Create a new layer and name it Specular01.
Set the opacity to 60%.
Use the Linear Gradient Tool, set to White To Transparent, and apply in the following manner.



Create another new layer, name it Specular02 and set its opacity to 50%.
Use the Polygonal Lasso Tool to create a selection like seen in the next image.
Fill the selection with white (#ffffff).



Deselect.
Go to Filter -> Blur -> Blur.
Collapse group Head.



Step 4: Creating The Metal Sleeve

We are now moving on to the 3rd stage of creating the pencil – the metal sleeve.
Again, we’ll begin with creating a group for this section and confine its layers within a mask. After that we will color it and add different effects to achieve the metallic look.

Create an empty group above the Body group.
Name it MetalSleeve.
Use the Rectangle Marquee Tool to create a 26 x 29 px selection and position it like in the following example.



Click the Add Layer Mask button to create a mask from the selection.
Create a new layer within the group and name it BG.
Set the Foreground Color to #70a1a6 (RGB 112;161;166) and Background Color to #746d50 (RGB 116;109;80).
Use the Linear Gradient Tool and apply as shown below.



Let’s add some specular light effect.

Create a new layer and name it Specular.
Set the opacity to 60%.
Set the Reflected Gradient Tool to White To Transparent and apply in the following manner.



Create a new layer and name it LightStrip.
Set the opacity to 70%.
Create a 2 px high row selection as seen below and fill it with white (#ffffff).



Deselect.
Apply a Gaussian Blur filter with a radius set to 0.6 px.



We’ll now add some dark reflection to enhance the metallic feel.

Create a new layer and name it DarkReflection.
Set the Foreground Color to #4e3a28 (RGB 78;58;40).
Set the Radial Gradient Tool to Foreground to Transparent and apply as shown below.



As the last step for the metal sleeve, we’ll work on the slits that are usually characteristic of pencils.

Create a ne layer and name it BrightSides.
Set the blending mode to Overlay and opacity to 30%.
Use the Rectangle Marquee Tool to create a 5 x 20 px selection and position it according to the following screenshot.



Fill the selection with white (#ffffff).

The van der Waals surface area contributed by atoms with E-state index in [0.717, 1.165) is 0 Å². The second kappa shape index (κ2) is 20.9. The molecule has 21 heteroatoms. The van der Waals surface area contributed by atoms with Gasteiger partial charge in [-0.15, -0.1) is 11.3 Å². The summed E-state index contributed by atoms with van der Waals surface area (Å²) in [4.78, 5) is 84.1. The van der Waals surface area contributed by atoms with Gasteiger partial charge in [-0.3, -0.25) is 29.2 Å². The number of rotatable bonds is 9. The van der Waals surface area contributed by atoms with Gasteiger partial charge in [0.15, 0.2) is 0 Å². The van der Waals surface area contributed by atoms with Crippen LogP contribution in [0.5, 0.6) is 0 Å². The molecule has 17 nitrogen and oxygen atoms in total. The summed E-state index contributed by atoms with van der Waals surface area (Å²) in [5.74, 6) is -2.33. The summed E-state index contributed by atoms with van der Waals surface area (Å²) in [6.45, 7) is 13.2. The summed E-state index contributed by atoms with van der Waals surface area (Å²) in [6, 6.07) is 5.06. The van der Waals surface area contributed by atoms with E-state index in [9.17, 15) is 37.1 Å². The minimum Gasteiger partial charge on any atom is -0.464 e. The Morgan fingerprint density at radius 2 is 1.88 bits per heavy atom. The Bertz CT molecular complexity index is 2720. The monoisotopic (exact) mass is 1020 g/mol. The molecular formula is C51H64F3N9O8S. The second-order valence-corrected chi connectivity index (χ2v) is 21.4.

Deselect.
Create another rectangle selection, this time 6 x 29 px and place it according to the screenshot below.



Fill the selection with white (#ffffff).
Deselect.



Create a new layer and name it Slits.
Use the Single Column Marquee Tool and the Shift key to select 2 columns as shown below.
Fill them with black (#000000).



Deselect.
Again, use the Single Column Marquee Tool and the Shift key to select 4 columns like shown in the screenshot.
Fill the selected columns with white (#ffffff).



Deselect.
Set the layer’s blending mode to Overlay and opacity to 50%.

That’s it for the sleeve part, we will now continue to the last part of the pencil – the rubber end.



Step 5: Creating The Pencil’s Rubber End

Last part of the pencil – the rubber end. Similarly to the previous stages, we’ll confine all the layers in this stage to a masked group.

Create a new empty group at the bottom, below all the other groups (and above the background layer of course.
Name it Rubber.



Activate the Rounded Rectangle Tool with a radius of 7 px. Also make sure Snap To Pixels is checked in the tool’s options.
In the Paths window create a new path.
Create a 29 x 29 px rectangle and position it as shown below. Please make sure it extrudes 21 px to the right of the pencil’s body.



In the Paths Window, Ctrl+Click the path’s thumbnail to make a selection.
In the Layers Window, activate Rubber group and click the Add Layer Mask Button.





Create a new layer within the group and name it BG.
Set the Foreground Color to #a6492d (RGB 166;73;45) and Background Color to #da917c (RGB 218;145;124).
Use the Linear Gradient Tool (Foreground to Background) in the following manner.



Create a new layer and name it Specular.
Set the Radial Gradient Tool to White To Transparent and apply as shown below.



Set the layer’s blending mode to overlay and the opacity to 20%.



Create a new layer and name it DarkReflection.
Set the Reflected Gradient Tool to Black To Transparent and apply as shown in the image below.



Set the layer’s blending mode to overlay and opacity to 30%.



Last thing we will add to the rubber are a few bite marks, to make it look somewhat worn.

Use the Lasso Tool (this time, not the Polygonal Lasso!) to create a selection that generally resembles the one in the image below.



Create a new layer and name it BiteMarks.
Set its blending mode to overlay and opacity to 25%.
Fill the selection with white (#ffffff).
Deselect.
Collapse group Rubber.



Step 6: Adding Shadow

The last thing we are going to add to our pencil is shadow. We’ll do this by adding a Drop Shadow layer style and by manipulating the Outer Glow layer style to add some complexity to that shadow.

In order to add the layer styles we will need to merge all the pencil’s layers.
But before that, let’s duplicate everything to keep the layers available for future manipulations you might want to do…

Multi Select the 4 groups in the Layers Window and click Ctrl+G to group them under a new group.
Name the new group Pencil.
Now duplicate the Pencil group and name the duplicated group PencilFlat.



Click Ctrl+E to merge PencilFlat to one single layer.
Click the eye icon next to group Pencil to turn off its visibility.



Double click on layer PencilFlat to open the Layer Style Window.
Choose Drop Shadow and set the following parameters.



Before you close the Layer Style Window choose Outer Glow and set the following settings.





That’s it! Our pencil is finally ready.

Comments

  • James Flint

    Beautiful tutorial. Thanks for sharing.

  • Kr

    seems to me that quite a few steps are missing which is too bad b/c this seems like it could be a nice tut.

  • AnnR

    Thank you. I was able to figure out the missing info w/the help of some great people in the Adobe Forum for Photoshop : ) After that I found this tut wonderful and I LOVE my little pencil : ) thank you so much for the design idea I had fun even through the frustration ~ mostly b/c I am a Newbie ;)

  • David

    Great tutorial, thanks!